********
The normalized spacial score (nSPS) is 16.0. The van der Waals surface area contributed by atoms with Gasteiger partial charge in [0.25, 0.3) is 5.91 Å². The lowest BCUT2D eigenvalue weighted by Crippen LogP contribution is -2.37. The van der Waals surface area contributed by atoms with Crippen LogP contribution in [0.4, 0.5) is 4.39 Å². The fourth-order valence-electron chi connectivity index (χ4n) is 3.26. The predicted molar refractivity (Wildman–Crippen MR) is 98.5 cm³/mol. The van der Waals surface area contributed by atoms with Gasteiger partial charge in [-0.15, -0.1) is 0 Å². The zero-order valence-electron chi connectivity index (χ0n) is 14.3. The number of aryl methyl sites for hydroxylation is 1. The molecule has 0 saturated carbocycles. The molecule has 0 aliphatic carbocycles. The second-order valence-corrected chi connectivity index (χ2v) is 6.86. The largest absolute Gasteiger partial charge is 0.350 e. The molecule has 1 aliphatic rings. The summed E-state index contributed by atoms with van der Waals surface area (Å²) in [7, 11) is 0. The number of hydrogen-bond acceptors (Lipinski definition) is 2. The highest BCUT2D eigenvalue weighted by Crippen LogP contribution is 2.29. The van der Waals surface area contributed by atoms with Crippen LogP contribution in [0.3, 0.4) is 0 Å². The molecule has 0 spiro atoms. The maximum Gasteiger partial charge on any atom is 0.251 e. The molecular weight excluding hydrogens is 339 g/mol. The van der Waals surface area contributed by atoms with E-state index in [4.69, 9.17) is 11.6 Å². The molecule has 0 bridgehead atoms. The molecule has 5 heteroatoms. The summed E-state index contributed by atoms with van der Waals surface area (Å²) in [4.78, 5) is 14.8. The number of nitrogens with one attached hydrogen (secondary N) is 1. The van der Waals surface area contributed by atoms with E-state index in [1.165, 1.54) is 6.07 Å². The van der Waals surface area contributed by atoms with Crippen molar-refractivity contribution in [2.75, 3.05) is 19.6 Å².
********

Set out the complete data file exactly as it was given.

The normalized spacial score (nSPS) is 16.0. The van der Waals surface area contributed by atoms with Gasteiger partial charge in [0.25, 0.3) is 5.91 Å². The lowest BCUT2D eigenvalue weighted by Crippen LogP contribution is -2.37. The van der Waals surface area contributed by atoms with Crippen LogP contribution in [0.4, 0.5) is 4.39 Å². The fourth-order valence-electron chi connectivity index (χ4n) is 3.26. The predicted molar refractivity (Wildman–Crippen MR) is 98.5 cm³/mol. The van der Waals surface area contributed by atoms with Gasteiger partial charge in [-0.15, -0.1) is 0 Å². The zero-order valence-electron chi connectivity index (χ0n) is 14.3. The number of aryl methyl sites for hydroxylation is 1. The molecule has 0 saturated carbocycles. The molecule has 0 aliphatic carbocycles. The second-order valence-corrected chi connectivity index (χ2v) is 6.86. The largest absolute Gasteiger partial charge is 0.350 e. The molecule has 1 aliphatic rings. The summed E-state index contributed by atoms with van der Waals surface area (Å²) in [7, 11) is 0. The number of hydrogen-bond acceptors (Lipinski definition) is 2. The highest BCUT2D eigenvalue weighted by Crippen LogP contribution is 2.29. The van der Waals surface area contributed by atoms with Crippen LogP contribution in [0.3, 0.4) is 0 Å². The molecule has 0 spiro atoms. The maximum Gasteiger partial charge on any atom is 0.251 e. The molecular weight excluding hydrogens is 339 g/mol. The van der Waals surface area contributed by atoms with E-state index in [4.69, 9.17) is 11.6 Å². The molecule has 0 bridgehead atoms. The molecule has 5 heteroatoms. The summed E-state index contributed by atoms with van der Waals surface area (Å²) in [4.78, 5) is 14.8. The number of nitrogens with one attached hydrogen (secondary N) is 1. The van der Waals surface area contributed by atoms with E-state index in [1.165, 1.54) is 6.07 Å². The van der Waals surface area contributed by atoms with Crippen molar-refractivity contribution in [2.75, 3.05) is 19.6 Å².